Google is very secretive about exactly how it chooses featured snippets, which means earning one isn’t exactly a science. What we do know, however, is that featured snippets are always a short, concise answer to a direct question – often taken from lists.
There are a few different content layouts which can improve your chances of being selected as a featured snippet, but one of the most effective is a Q&A. By answering common questions about your industry, product, or business, you can deliver content with an information search intent perfectly structured for featured snippets.
Whether you actually get one or not? Well, that’s up to the Google Gods.
Part 5: SEO content writing quick-wins
If you’re pushed for time and just need a few quick-wins for your SEO content writing, we’ve got you covered. Here are a few essentials to keep in mind as you build out your content:
- Don’t forget that you’re writing for humans, not machines. In 2020, we (thankfully) don’t write for robots anymore. That means that your content should be easy to read, have an appropriate tone-of-voice, and — most importantly — genuinely add value for your target audience.
- Decide on word counts by checking out high ranking articles. There’s no use writing a super long post, if all other high-ranking articles hover around the 500 word mark. So, before you put pen to digital paper, take a look at what competitor sites have produced to help you decide how long your content should be.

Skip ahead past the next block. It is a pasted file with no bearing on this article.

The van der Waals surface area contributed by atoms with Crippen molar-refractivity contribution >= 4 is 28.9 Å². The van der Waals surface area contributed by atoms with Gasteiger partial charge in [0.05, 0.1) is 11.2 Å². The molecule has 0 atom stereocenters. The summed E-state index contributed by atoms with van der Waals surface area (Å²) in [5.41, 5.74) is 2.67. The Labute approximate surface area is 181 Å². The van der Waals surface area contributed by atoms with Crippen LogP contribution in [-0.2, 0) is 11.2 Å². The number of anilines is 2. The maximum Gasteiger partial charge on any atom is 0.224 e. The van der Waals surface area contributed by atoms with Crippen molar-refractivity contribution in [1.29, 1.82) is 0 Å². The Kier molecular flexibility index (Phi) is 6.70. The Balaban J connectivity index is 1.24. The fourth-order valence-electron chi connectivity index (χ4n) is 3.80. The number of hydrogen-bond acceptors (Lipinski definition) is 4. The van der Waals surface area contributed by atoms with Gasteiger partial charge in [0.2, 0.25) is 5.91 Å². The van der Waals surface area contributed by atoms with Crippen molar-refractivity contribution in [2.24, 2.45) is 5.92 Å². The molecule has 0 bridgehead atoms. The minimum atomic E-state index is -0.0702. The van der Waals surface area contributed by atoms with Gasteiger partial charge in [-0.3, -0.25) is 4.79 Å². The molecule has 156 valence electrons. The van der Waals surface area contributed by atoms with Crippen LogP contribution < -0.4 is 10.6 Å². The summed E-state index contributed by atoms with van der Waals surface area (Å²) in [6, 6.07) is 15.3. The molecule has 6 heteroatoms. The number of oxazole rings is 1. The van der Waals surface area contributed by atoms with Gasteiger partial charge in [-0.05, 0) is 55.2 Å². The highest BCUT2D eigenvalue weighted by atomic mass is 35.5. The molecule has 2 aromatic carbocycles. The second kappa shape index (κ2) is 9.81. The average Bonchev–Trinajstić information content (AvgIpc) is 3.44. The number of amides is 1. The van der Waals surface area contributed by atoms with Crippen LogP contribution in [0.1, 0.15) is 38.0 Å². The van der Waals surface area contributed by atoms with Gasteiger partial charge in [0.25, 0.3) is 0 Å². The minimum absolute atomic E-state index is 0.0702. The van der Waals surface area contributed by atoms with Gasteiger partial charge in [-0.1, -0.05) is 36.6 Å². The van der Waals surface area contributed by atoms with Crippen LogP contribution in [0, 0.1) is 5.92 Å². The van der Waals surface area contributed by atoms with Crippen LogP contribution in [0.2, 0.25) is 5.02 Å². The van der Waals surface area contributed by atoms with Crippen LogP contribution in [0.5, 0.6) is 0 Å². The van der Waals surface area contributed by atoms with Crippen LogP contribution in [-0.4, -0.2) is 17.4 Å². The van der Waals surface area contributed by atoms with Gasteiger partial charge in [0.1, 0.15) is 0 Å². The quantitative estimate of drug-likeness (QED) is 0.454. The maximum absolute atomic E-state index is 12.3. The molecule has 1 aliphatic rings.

- Keep your old content updated. One of the biggest mistakes that businesses make is to push content live and then forget about it. So, if you make one resolution this year, make it this: think of each and every piece of content as a living thing. Don’t be afraid to revisit your older posts and bring them up to date to ensure they’re as helpful as possible. Keep adding and tweaking them to make sure you’re consistently the best resource online for a given topic.
Still feeling bamboozled? Get help from the leading Colorado Springs SEO agency: Marzullo & Associates.
We hope this guide has given you the building blocks you need to level-up your SEO strategy using content. If you need extra support and guidance, or simply want to outsource this process to a team of experts, get in touch with Colorado Springs’ leading SEO agency: Marzullo & Associates.
Or, for more killer tips about the murky world of content marketing and SEO, stay tuned to the Marzullo & Associates blog.